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The theme of the film is universally relatable, and it offers an unprejudiced glance into the lives of Iran’s middle class, where the patriarchal culture and rigid societal norms often prove to be a deterrent to the well-intended actions of the individuals of the film. One is compelled to sympathize with the obligated decisions made by both Nader and Simin whose repercussions not only affect their individual lives but also impact the well-being of another family. A Separation is an easy fit among the best dysfunctional family films of the last decade.
Watch A Separation on Amazon Prime
3. The Broken Circle Breakdown (2012)
The narrative of the film begins with love at first sight kind of a situation for both the protagonists, Didier and Elise. The boy plays the musical instrument banjo in a bluegrass band whereas the girl owns a tattoo shop. Both the characters gravitate towards one another with their shared enthusiasm for American music and culture. Their mutual passion for music unites two completely different people. And both of them are besotted in love and as we expect to have an engagingly cheerful viewing experience.
But in an unexpected turn of fate all of a sudden encounter a drastic turn of event as it hits the family in the form of an illness and everything they adore and love is tested. Belgian filmmaker Felix van Groeningen depicts a deeply emotional tale of labour and hardship where the seemingly happy portrait of a family is put into duress from the calamities of fate.
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One of the intensely touching conflicting elements of the film comes in the form of the fact that Didier is an atheist and Elise believes in religion and when encountered with the tragedy their beliefs are questioned both by the characters and viewers alike. The film was nominated for Best Foreign Language Film of the Year, at the Academy Awards, 2014.
Watch The Broken Circle Breakdown on TUBI TV
4. The Past (2013)
Behind the glass wall, which separates the baggage claim area from the busy airport terminal, Marie is awaiting the arrival of a passenger. She is holding a simple bouquet and waiting for her ex-husband Ahmad who wanders through the baggage claim area looking for a representative to report his missing suitcase. They both come face-to-face on either side of the glass wall. They cannot hear each other. From the expression on their faces, it is clear that they have not seen each other in a long time. She understands that his luggage has not arrived on the flight.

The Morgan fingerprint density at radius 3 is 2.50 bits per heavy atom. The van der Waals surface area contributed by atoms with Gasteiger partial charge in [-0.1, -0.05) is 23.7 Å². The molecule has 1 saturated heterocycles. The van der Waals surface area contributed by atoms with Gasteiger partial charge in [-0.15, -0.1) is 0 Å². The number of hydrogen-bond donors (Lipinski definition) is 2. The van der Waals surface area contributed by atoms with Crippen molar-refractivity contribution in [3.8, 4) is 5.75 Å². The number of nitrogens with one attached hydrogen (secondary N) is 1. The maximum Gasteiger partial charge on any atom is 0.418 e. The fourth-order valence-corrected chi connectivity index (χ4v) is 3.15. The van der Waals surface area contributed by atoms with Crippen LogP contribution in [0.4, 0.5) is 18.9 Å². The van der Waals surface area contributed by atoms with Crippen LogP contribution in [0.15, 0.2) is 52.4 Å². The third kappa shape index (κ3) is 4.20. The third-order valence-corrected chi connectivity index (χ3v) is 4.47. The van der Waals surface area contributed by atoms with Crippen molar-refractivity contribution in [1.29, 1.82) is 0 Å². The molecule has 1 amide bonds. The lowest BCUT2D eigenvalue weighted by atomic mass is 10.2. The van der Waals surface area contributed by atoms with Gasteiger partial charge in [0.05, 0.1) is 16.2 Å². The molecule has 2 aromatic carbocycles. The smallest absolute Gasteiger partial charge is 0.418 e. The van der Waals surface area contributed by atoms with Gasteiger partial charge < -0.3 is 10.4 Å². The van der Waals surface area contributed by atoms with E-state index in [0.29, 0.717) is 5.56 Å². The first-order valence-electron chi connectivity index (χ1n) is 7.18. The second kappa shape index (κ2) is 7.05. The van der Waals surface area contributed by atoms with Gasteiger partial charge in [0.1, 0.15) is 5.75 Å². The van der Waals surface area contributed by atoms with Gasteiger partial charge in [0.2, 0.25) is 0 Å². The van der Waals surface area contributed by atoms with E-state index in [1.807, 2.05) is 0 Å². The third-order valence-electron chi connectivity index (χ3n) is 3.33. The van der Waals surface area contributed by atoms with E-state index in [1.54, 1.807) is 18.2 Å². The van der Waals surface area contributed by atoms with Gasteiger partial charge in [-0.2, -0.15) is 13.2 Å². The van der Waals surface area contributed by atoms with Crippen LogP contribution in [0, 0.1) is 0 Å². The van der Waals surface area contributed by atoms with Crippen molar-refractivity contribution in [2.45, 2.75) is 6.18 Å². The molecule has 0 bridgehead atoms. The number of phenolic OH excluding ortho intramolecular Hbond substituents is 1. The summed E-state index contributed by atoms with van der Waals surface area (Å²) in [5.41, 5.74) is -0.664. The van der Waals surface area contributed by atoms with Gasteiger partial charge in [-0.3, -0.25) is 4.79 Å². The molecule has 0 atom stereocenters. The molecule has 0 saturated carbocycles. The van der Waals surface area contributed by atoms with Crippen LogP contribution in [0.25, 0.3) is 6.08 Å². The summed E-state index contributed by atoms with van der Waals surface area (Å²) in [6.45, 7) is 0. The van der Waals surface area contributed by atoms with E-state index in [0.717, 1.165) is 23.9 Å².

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An engaging drama about helpless souls tied gripping with performances monitored under the skilful eye of the Iranian maestro Asghar Farhadi, the film is a profoundly intelligent drama that is compelling through its raw power and insight, it is sure to resonate with people across multiple layers of society. At the 66th Cannes Film Festival, held in 2013, the film won the festival’s Prize of the Ecumenical Jury and the Best Actress Award. The film was also nominated for Best Foreign Language Film at the 71st Golden Globe Awards.
5. Nahid (2015)
Nahid narrates the knotty situation of the titular character who has achieved freedom from the physical presence of her jobless and negligent ex-husband but since the laws of her Iranian country are tilted to favour patriarchy, she could not ward off his existence despite a divorce. She faces extreme financial hurdles to such an extent that she is unable to pay her monthly rent. She lives with her son who is the only prized possession apple of her eye.
But the son has a strong affinity with his father and as a result, has also cultivated some bad habits that get the young chap in trouble later in the film. She falls in love with a well-to-educated man who has a beautiful daughter and that is where the conflict, as well as friction, initiates between her and the ex-husband. And the rest of the film depicts hope she copes up with all the crisis and obstacles and negotiates with the liabilities of her existence in a rigid and parochial society.
As a debutant, Ida Panahandeh meticulously handles the theme with utmost maturity. She provides the viewer with a flamboyant and pragmatic rendition of a woman encountering restrains in contemporary Iran. The film was screened in the Un Certain Regard section at the 2015 Cannes Film Festival where it won a Promising Future Prize.
6. Loveless (2017)